Named after the owner of the principal manuscript in the eighteenth century, Abbé Rothelin, this continuation survives in twelve manuscripts, all of which originate in northern France, possibly in or near Soissons. The Rothelin begins in the year 1229 with a description of the city of Jerusalem that appears to draw heavily on La Citez de Jherusalem, a early thirteenth-century text describing the condition of the city when Saladin captured it in 1187. After a series of chapters dealing with such disparate topics as the Prophecy of the Son of Agap, the family history of Saladin, the Assassins, and the treacheries of the Emperor Frederick II of Germany, the Rothelin then jumps ahead to the expedition of Count Theobald of Champagne in 1239. It follows the Count's campaign from the departure from Marseille until the defeat near Gaza in 1240, then moves ahead to 1249 and the crusade of King Louis IX of France. Although the text eventually returns to the events of Louis' crusade, the narrative often strays off to recount short stories that take heroic figures like Alexander the Great as their subject, before ending in 1261 with the expulsion of Christian pilgrims from Jerusalem.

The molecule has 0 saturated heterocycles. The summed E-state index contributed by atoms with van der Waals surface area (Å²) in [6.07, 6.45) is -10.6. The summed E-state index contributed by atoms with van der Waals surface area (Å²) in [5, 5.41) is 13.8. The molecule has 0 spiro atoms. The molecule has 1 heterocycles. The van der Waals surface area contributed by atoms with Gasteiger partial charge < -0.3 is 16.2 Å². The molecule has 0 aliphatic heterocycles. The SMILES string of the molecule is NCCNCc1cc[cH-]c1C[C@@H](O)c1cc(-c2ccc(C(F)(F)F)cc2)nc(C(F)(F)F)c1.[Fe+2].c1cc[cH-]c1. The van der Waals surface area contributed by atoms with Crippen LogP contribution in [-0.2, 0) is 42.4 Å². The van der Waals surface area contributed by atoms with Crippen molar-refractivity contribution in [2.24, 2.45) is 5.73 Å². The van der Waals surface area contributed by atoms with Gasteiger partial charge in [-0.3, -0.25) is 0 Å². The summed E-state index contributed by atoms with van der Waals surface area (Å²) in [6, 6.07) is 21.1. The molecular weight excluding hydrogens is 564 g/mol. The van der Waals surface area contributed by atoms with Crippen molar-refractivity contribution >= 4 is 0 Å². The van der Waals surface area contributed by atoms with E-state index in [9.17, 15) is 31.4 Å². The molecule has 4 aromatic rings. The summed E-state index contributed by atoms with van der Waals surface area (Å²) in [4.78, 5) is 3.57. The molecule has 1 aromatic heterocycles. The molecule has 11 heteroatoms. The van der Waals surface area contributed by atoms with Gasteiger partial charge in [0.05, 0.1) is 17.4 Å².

Paris, Bibliothèque nationale de France, fr. 9083.
Paris, Bibliothèque nationale de France, fr. 22495.
Paris, Bibliothèque nationale de France, fr. 22496-7.
Paris, Bibliothèque nationale de France, fr. 24209.
Città del Vaticano, BAV, Reg. Lat. 737.
Turin, BN, L. I. 5 xve
Shirley, Janet, (editor). Crusader Syria in the Thirteenth Century. The Rothelin Continuation of the History of William of Tyre with part of the Eracles or Acre text. Aldershot, UK: Ashgate, 1999.
Morgan, M.R. "The Rothelin Continuation of William of Tyre.” In Outremer: Studies presented to Joshua Prawer. Edited by B. Z. Kedar (Yad Izhak Ben-Zvi Inst: Jerusalem, 1982), 244-257.